THE multiplex dominating Marvel formula gets a neat and visually dazzling new flavour with this distinctly mystical big-screen introduction to one of their, well, strangest heroes.

Doctor Stephen Strange (Benedict Cumberbatch) is a brilliant but arrogant neurosurgeon who lives a well-off and rewarded life in New York City. This privileged existence and livelihood is shattered when he’s involved in a horrendous car crash which renders his hands effectively useless for continuing his surgical work.

Looking for answers of how to heal his injured limbs, he heads off to Kathmandu, Nepal, where he meets the mystical Ancient One (a bald-headed, scenery-chewing Tilda Swinton) who reveals to him that this world is only part of an infinite multiverse. Our would-be hero is a man of science and stubborn reason forced to embrace a world of faith and spiritual magic.

He is then brought into the fold and taught the ways of mysticism – in part by the enigmatic Mordo (Chiwetel Ejiofor) – that will allow him to create magical weapons and interdimensional portals in preparation for a potentially world-ending attack perpetrated by Kaecilius, a treacherous and powerful former student (played by the charismatic though here underused Mads Mikkelsen).

More than any other Marvel outing to date, this is a visual movie in the purest sense of the word. Director Scott Derrickson – most known for horror films like Sinister and The Exorcism of Emily Rose – has created a wonderfully trippy world that, using some truly spectacular visual effects, gleefully plays around with time and space in a way that even the Thor movies aren’t afforded.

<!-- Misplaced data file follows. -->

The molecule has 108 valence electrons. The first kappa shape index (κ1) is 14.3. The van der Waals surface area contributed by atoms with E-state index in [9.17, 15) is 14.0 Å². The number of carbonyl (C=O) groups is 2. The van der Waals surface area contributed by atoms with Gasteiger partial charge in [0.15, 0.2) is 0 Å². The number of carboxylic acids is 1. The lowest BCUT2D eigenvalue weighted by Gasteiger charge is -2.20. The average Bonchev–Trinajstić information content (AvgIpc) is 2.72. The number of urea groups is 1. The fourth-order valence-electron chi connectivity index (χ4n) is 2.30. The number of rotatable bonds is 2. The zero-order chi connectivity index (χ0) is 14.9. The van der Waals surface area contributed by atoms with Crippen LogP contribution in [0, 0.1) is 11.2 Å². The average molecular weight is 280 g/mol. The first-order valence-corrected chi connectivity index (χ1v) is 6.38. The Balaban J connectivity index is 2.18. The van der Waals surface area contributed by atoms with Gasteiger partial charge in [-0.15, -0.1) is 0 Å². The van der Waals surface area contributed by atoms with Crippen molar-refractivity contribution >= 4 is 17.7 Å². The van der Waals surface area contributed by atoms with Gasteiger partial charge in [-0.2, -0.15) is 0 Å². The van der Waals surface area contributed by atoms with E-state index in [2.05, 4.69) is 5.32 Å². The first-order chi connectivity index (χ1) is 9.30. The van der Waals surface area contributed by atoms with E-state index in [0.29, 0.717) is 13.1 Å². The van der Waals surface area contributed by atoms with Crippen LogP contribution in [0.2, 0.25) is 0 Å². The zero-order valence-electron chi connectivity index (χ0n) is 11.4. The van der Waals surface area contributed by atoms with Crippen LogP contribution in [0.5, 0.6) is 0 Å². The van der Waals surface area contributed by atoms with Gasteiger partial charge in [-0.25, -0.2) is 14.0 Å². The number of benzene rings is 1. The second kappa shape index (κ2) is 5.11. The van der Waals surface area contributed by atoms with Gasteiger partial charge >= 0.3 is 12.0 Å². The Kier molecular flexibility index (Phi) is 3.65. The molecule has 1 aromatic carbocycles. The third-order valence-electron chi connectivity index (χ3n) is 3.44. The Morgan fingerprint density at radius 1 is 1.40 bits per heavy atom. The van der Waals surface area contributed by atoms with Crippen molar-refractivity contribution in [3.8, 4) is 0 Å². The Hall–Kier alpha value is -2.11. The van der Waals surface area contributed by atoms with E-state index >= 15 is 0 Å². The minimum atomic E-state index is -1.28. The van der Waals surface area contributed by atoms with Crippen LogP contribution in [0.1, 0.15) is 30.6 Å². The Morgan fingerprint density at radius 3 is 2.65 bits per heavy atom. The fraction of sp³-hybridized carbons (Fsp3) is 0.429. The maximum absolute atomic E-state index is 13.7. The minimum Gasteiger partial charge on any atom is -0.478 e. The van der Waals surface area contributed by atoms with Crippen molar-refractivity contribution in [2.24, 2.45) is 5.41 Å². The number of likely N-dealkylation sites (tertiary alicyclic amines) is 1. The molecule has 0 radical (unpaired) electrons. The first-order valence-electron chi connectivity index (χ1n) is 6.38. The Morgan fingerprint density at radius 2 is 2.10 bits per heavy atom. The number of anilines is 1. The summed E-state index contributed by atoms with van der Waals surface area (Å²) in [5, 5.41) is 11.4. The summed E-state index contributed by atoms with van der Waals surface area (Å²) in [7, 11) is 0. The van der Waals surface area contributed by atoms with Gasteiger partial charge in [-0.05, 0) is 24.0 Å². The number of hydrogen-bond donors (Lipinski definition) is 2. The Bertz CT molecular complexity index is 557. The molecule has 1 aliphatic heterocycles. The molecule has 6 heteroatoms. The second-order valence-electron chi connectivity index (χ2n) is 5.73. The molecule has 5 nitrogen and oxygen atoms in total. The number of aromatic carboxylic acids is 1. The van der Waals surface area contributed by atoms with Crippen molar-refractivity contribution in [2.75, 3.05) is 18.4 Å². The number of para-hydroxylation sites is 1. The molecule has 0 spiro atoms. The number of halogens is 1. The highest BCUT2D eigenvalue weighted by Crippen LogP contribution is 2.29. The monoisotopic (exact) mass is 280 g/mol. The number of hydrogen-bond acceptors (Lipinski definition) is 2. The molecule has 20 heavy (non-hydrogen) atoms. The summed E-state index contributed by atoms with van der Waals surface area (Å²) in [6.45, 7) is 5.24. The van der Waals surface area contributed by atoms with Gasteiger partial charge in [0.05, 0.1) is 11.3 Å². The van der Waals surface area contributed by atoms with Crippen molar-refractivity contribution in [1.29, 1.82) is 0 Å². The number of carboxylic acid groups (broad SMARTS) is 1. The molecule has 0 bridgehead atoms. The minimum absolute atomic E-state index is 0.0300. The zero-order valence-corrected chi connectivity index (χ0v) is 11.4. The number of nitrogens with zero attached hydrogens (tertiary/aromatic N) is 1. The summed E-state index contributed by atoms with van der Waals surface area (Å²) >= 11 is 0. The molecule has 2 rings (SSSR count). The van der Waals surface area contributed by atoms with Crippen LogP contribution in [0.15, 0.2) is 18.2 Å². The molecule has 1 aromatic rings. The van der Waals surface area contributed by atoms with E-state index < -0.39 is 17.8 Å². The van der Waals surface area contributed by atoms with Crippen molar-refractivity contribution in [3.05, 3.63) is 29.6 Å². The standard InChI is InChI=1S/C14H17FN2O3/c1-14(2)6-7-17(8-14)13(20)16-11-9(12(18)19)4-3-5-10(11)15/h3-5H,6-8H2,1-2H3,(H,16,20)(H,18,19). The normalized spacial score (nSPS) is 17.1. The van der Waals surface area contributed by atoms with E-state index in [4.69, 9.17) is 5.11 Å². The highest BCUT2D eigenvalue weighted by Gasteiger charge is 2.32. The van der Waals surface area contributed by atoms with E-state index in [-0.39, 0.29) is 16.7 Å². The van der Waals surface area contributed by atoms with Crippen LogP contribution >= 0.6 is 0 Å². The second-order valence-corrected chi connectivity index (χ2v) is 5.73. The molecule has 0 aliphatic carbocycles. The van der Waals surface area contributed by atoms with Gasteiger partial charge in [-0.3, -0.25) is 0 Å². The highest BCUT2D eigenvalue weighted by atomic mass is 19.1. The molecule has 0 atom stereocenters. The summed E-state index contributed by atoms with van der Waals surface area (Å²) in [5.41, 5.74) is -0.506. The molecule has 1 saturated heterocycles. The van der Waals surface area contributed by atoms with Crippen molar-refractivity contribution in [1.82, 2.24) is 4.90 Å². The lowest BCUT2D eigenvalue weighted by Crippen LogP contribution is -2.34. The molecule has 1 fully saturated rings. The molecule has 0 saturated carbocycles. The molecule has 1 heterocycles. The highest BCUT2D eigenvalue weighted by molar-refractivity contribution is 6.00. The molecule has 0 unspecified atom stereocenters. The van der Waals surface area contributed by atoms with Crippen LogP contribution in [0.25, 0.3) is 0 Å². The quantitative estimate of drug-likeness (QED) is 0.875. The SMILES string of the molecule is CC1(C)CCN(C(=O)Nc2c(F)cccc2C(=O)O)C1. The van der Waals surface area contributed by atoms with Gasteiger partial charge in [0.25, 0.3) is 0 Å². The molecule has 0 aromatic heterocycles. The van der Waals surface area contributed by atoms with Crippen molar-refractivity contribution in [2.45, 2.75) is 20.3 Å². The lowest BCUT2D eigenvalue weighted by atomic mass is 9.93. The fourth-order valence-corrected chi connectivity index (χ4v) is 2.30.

It’s a thrilling concoction of expectations and subversions thereof; just when you think it’s settled into a groove of its admittedly quite standard hero arising plot, it throws another curveball of a mind-bending action sequence to throw you off guard. Characters using their surroundings to leap around while cities fold in on themselves bring to mind Christopher Nolan’s Inception but it’s a far loopier, more eccentric view of distorted reality – or rather anti-reality – in action.

Even in its obligatory big final showdown, there’s a sense of uniqueness with a sequence that almost feels like a statement of defiance against those fed up with the traditional cityscape destruction that has plagued blockbuster cinema as of late.

Not content with introducing fantastical objects to the real world, we’re often catapulted head first into another resplendent, logic-defying one initially via a sequence that of all things brings to mind 2001: A Space Odyssey. It’s an exciting prospect for the MCU going forward, joining the ragtag Guardians of the Galaxy in showing that it doesn’t have to be just about The Avengers saving an earthly city from apocalyptic destruction.

It’s also a film that’s tremendously light on its feet, peppering its preternatural narrative with nimble and witty dialogue that makes sure the film never takes itself too seriously. Cumberbatch throws himself into the lead role with gusto, weirdly convincing and comfortably making us like and care for him in spite of the character’s inherent hubris.

This playful, inventive entry into the indefinite big-screen Marvel adventure is an astonishing feast for the eyes that wears the absurd with a badge of honour and thrusts its audience unashamedly into a weird kaleidoscopic world that provides a welcome detour from the norm.